Factors that influence HPA can be difficult to predict. Therefore, residential mortgage backed securities (RMBS) investors frequently use a range of HPA projections to estimate their potential bond returns. With that in mind, for each MSA, we considered five separate hypothetical economic scenarios, ranging from an “Upside” forecast to an extreme “Stress 3” case. Interestingly, our Stress 3 case forecasts a 28% decline in HPI at the national level over the next five years, which corresponds roughly to the decline experienced in the last recession. Our “base case” scenario leads to forecasts at the national level of a 26% increase in HPI over five years. This represents what we believe to be the most likely economic forecast. (1-2)
S&P’s key findings include:
- Movement in HPA is primarily influenced by up to five variables, depending on the MSA: housing affordability, changes in shadow inventory, the unemployment rate, the TED spread [a measure of distress in the credit markets], and population growth.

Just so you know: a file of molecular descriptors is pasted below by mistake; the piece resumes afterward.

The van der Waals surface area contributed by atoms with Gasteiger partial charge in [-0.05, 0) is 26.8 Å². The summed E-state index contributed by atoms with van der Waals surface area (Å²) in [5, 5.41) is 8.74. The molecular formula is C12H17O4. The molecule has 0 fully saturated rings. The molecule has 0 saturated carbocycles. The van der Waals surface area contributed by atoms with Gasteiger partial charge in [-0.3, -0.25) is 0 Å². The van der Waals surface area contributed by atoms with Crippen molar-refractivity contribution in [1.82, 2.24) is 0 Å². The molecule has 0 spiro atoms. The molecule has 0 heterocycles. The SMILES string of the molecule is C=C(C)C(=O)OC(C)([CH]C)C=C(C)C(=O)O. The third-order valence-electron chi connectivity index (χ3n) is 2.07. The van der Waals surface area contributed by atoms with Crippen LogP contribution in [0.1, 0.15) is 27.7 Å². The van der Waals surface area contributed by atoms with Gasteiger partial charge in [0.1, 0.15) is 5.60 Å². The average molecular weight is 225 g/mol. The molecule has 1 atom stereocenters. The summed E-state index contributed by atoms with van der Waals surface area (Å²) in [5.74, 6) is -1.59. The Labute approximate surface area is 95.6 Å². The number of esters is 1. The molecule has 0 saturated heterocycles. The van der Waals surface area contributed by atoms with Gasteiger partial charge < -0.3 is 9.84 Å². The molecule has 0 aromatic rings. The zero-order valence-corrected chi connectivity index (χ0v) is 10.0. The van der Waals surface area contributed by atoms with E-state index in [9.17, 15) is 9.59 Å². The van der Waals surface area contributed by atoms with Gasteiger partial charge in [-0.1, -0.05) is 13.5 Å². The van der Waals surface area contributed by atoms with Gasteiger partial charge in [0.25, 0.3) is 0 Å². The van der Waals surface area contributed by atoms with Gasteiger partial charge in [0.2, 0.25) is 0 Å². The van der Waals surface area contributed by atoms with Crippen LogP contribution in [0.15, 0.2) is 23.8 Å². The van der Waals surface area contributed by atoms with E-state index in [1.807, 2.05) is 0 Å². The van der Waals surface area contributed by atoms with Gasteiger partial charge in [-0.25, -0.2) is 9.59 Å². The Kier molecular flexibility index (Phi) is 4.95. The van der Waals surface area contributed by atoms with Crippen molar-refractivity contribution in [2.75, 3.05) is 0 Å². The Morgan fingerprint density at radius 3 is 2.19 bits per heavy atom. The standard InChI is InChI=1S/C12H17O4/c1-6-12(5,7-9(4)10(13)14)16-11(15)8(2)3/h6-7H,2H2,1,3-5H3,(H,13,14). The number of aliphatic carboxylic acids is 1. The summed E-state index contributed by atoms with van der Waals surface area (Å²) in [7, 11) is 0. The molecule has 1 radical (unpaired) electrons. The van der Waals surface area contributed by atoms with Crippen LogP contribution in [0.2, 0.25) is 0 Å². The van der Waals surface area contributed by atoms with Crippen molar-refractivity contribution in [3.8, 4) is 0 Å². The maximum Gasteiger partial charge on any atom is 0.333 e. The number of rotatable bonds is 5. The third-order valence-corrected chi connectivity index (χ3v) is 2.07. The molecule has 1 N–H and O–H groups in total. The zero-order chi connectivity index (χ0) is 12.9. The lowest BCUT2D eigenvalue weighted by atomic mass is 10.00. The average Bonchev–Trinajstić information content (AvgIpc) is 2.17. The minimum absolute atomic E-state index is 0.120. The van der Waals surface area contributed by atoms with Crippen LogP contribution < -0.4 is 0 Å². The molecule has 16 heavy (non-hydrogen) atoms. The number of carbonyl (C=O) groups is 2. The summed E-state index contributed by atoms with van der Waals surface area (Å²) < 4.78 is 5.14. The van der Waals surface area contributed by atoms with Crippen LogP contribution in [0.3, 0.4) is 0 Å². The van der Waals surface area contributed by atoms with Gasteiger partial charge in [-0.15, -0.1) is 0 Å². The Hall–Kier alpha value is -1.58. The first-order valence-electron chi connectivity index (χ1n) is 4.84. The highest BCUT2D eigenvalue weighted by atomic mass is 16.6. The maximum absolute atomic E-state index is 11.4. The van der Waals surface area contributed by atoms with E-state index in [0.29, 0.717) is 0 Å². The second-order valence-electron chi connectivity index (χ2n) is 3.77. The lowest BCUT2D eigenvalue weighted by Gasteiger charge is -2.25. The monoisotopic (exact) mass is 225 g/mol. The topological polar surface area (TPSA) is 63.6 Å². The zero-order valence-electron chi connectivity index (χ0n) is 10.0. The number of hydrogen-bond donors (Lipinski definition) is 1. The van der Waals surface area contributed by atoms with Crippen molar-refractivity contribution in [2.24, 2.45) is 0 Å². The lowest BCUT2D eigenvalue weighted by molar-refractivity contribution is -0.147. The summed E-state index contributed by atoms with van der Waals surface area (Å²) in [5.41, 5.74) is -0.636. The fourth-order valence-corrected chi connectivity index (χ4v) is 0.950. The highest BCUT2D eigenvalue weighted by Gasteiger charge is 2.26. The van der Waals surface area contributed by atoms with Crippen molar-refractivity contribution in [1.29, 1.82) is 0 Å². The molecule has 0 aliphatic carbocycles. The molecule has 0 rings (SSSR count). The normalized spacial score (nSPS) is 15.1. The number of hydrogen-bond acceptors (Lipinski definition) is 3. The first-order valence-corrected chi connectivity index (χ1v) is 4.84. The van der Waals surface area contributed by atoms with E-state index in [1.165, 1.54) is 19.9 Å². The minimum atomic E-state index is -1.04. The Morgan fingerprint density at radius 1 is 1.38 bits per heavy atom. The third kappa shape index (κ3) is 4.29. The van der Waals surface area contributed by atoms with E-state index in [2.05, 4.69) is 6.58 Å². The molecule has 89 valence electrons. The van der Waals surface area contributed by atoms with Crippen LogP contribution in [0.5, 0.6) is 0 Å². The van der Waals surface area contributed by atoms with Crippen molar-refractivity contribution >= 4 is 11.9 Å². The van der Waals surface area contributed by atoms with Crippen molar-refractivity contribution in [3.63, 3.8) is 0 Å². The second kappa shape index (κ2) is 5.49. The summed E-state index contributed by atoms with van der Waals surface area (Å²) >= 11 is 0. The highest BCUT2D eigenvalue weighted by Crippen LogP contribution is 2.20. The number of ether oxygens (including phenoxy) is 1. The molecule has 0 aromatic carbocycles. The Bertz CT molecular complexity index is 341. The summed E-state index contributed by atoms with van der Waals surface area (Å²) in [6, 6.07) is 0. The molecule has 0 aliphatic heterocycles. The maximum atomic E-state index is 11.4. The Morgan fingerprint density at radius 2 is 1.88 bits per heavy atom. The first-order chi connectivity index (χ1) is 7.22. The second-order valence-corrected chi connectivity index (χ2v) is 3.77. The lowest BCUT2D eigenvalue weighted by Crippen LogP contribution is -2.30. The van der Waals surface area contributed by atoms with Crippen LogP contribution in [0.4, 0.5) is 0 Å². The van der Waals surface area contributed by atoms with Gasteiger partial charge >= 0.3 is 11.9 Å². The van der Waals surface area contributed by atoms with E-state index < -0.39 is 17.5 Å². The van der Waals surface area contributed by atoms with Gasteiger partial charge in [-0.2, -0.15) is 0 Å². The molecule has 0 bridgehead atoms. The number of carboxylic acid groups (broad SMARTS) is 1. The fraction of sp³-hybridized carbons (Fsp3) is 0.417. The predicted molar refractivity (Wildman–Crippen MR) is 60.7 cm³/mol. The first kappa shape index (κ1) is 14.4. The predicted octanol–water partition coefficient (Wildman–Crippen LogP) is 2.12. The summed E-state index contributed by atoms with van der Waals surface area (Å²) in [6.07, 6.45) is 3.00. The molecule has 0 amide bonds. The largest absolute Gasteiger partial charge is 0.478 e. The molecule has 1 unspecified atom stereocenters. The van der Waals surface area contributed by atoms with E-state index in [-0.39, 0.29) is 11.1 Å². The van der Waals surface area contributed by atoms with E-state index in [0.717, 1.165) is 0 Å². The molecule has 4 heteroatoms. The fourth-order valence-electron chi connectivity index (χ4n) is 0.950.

- HPA in many MSAs has momentum, meaning that it depends on its level in the previous quarter of observation.
- The mortgage rate generally appears to have little predictive power in connection with home prices.
- Chicago, Houston, Boston, and San Francisco are projected to appreciate at a greater pace (45%, 40%, 27%, and 36%, respectively) than the 26% forecast for the nation as a whole over the next five years, and New York at a slower pace (21%). Columbus led all MSAs with a projected five-year HPA of 50%.
- Under our most pessimistic (Stress 3) scenario, Chicago is forecast to experience a greater decline in HPI (34%) over the next five years than the nation as a whole (29%), while New York, Boston, Houston, and San Francisco are projected to experience declines that are less severe than that of the nation (19%, 3%, 17%, and 16%, respectively). Markets that have been vulnerable in the past (Las Vegas, Phoenix, and Riverside) are projected to experience the greatest five-year declines under our Stress 3 scenario (66%, 68%, and 68%). The markets that show the greatest movements are the most sensitive to the five factors and frequently show the greatest upside and downside. (2-3, emphasis in the original)